What is your prediction for healthcare in Canada in 2016?
Canada has a great opportunity to be one of the world’s leaders in implementing innovative approaches and cutting edge technologies, such as genomics, into the healthcare system. Having a single-payer system is key to coordinating the implementation of genomics into the healthcare system. Over the years, Canada has created a strong ecosystem of innovation and has built capacity in research and application of genomic technologies. Moreover, the dramatic decrease in the cost of DNA sequencing and genomic technologies is now making it possible to integrate genomic analysis across the continuum of the healthcare system in all areas; prevention, diagnosis, treatment and prognosis of disease. In particular, there are four areas where genomics has short-term potential: oncology, infectious diseases, rare diseases and pharmacogenomics. Canada is already investing in several large-scale projects in these areas and we are now starting to realize results, with measurable impact, of the integration of genomics in the healthcare system. In particular, genomic tools are being successfully used in the areas of cancer treatment, infectious diseases and rare diseases.
How do you see big data changing the healthcare industry?
The healthcare system is facing great opportunities with the advancement of cutting edge technologies such as genomics, imaging, portable devices, etc. These technologies are bringing new tools for diagnosis and treatment, but they are also creating new challenges in terms of data management. Just reading the full sequence of one complete human genome takes a minimum of 200 gigabytes of computer space. The 1000 genome project, where full sequences and annotations of 1000 volunteers are available, is taking more than 200 terabytes of space and this is just the beginning! We are now talking about sequencing 100,000 individuals in the UK and USA and we are developing several projects in Canada that are generating genome sequences in patients with cancer, rare diseases and infectious diseases. These exemplars or pilot projects are allowing us to combine large genomics datasets with clinical information in BC, Canada and across the world, in order to deliver diagnosis and potential treatment options for patients with cancer and rare diseases in unprecedented ways. The challenge now is to be able to scale this up so that big data and genomics can be used in a public health, reaching large population numbers. Healthcare records, doctors and healthcare systems in general will all need to adapt to be able to take full advantage of all this information in order to provide the greatest benefit for patients.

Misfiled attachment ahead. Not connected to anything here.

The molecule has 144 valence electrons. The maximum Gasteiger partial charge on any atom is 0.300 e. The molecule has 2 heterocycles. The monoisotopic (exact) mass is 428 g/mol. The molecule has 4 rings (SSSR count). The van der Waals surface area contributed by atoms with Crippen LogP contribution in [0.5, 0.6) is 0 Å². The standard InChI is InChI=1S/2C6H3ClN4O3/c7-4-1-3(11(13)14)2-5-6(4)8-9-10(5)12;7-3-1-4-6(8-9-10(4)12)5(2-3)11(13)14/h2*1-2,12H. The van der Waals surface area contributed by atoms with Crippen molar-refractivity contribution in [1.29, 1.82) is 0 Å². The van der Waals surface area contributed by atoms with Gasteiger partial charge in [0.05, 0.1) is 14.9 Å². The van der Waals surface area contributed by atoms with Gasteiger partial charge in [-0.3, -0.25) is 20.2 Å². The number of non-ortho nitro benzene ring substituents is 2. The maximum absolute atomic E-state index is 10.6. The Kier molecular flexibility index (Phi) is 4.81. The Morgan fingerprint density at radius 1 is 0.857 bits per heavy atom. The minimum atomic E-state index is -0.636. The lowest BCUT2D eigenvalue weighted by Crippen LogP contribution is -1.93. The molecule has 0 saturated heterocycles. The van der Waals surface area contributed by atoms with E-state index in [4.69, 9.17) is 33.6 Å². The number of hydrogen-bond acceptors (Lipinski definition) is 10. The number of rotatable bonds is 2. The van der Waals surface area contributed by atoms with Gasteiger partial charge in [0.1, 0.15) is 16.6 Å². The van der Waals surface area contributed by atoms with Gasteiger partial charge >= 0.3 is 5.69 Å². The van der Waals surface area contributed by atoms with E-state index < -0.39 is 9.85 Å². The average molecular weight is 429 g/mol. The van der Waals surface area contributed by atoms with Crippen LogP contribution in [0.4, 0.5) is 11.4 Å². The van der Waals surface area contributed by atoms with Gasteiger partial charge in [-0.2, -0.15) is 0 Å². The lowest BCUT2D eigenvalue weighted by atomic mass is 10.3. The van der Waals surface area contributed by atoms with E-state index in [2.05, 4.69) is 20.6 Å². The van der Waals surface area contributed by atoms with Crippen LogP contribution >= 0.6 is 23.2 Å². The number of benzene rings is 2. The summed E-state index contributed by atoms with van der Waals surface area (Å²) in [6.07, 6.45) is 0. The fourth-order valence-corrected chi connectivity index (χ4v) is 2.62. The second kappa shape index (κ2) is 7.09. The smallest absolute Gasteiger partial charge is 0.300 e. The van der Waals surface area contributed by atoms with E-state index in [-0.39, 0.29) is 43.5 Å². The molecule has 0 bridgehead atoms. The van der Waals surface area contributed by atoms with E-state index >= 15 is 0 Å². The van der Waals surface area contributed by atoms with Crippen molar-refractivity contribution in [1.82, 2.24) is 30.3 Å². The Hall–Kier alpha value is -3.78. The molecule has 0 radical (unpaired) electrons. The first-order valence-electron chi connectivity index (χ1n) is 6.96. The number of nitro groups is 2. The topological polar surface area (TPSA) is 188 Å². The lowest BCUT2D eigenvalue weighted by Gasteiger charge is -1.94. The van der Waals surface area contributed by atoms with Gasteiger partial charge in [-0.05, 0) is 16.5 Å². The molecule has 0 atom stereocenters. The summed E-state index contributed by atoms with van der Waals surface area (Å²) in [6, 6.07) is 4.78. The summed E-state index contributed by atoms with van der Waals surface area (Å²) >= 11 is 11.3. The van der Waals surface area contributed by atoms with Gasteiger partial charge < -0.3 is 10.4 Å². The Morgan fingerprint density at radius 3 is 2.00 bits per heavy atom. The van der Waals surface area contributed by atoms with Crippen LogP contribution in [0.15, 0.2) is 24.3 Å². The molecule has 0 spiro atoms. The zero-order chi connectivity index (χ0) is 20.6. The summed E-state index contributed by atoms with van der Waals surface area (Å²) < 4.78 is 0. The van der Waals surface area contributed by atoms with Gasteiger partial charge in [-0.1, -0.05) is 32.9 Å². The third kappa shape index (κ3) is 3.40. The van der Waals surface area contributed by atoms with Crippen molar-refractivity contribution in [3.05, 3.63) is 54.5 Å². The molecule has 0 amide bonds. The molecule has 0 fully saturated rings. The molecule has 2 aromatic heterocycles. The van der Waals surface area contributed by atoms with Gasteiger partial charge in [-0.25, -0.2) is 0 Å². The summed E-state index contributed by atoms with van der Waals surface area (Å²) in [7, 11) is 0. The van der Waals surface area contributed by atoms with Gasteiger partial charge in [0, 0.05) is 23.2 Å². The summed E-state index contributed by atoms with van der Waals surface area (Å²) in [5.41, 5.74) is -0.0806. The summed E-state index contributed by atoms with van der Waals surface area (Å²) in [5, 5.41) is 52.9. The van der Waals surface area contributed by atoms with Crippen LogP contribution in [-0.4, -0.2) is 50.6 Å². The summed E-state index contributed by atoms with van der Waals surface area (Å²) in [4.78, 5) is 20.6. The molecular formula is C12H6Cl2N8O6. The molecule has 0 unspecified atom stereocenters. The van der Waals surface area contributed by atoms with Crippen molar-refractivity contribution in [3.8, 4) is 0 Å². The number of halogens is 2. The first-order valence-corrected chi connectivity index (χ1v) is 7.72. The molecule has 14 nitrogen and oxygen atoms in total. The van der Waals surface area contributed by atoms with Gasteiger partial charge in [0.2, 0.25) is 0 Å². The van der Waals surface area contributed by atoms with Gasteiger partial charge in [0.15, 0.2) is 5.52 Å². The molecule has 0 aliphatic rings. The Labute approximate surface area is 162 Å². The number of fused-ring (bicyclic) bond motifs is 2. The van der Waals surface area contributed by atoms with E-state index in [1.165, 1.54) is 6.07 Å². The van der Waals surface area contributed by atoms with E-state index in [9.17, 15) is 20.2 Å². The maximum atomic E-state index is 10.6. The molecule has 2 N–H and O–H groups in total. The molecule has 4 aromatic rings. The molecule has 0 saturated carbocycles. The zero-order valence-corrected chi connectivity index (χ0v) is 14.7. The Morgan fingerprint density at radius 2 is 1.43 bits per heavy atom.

Is the Canadian healthcare system ready for personalized medicine and patient-centred care?
In Canada we have several initiatives in precision medicine. In particular, Genome Canada and Genome BC have invested in large-scale projects aimed at integrating genomics into the healthcare system in order to develop a more precise and personalized care for Canadian patients. Many of these projects are now starting to deliver results. In BC, we have several ongoing initiatives, like the Personalized Onco Genomics Project (POG), the Rapidomics project, and the Hepatitis C initiative, that are using genome sequencing to deliver personalized treatments to patients with cancer, to babies at the Neonatal Intensive Care Units and to patients with HIV and Hepatitis C infections respectively. However, to reap the full potential of these new technologies, a paradigm shift in culture and knowledge is required across the medical continuum, starting with the education of physicians through to nurses and pharmacists. Better coordination between these professionals is required to optimize the full impact of precision medicine and to allow the integration and implementation of genomics into the healthcare system. There are several key partners in this space including health authorities, the private sector, funding agencies, academics, and regulatory agencies, etc. The key to our success lies on our ability to work with these partners to ensure we realize a patient-centred healthcare system in Canada.
What are you most looking forward to at the 16th Annual Healthcare Summit?
I am looking forward to interacting with our key partners in the healthcare system in BC, and also in Canada, to explore how we can best integrate new technologies, sustainably, to optimize patient care. In particular, I am interested in discussing the potential of integrating and implementing genomics, and genomics associated technologies, into the healthcare system in Canada.